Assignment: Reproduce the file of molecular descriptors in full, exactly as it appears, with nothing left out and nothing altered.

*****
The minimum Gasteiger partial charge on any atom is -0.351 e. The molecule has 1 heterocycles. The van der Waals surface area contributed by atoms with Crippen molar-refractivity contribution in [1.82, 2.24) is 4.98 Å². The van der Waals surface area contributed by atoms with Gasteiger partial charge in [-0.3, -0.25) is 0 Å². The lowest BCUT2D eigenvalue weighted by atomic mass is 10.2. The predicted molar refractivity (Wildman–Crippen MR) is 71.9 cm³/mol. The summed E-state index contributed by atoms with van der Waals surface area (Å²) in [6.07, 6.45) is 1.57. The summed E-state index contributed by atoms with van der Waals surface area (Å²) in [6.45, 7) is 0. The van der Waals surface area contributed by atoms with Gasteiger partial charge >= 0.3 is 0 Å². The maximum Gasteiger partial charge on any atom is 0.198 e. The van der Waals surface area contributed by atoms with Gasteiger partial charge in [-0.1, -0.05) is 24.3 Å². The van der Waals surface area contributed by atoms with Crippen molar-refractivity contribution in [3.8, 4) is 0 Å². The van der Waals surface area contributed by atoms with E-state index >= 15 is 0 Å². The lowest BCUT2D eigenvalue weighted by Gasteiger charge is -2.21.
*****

The minimum Gasteiger partial charge on any atom is -0.351 e. The molecule has 1 heterocycles. The van der Waals surface area contributed by atoms with Crippen molar-refractivity contribution in [1.82, 2.24) is 4.98 Å². The van der Waals surface area contributed by atoms with Gasteiger partial charge in [-0.3, -0.25) is 0 Å². The lowest BCUT2D eigenvalue weighted by atomic mass is 10.2. The predicted molar refractivity (Wildman–Crippen MR) is 71.9 cm³/mol. The summed E-state index contributed by atoms with van der Waals surface area (Å²) in [6.07, 6.45) is 1.57. The summed E-state index contributed by atoms with van der Waals surface area (Å²) in [6.45, 7) is 0. The van der Waals surface area contributed by atoms with Gasteiger partial charge >= 0.3 is 0 Å². The maximum Gasteiger partial charge on any atom is 0.198 e. The van der Waals surface area contributed by atoms with Gasteiger partial charge in [-0.1, -0.05) is 24.3 Å². The van der Waals surface area contributed by atoms with Crippen molar-refractivity contribution in [3.8, 4) is 0 Å². The van der Waals surface area contributed by atoms with E-state index >= 15 is 0 Å². The lowest BCUT2D eigenvalue weighted by Gasteiger charge is -2.21.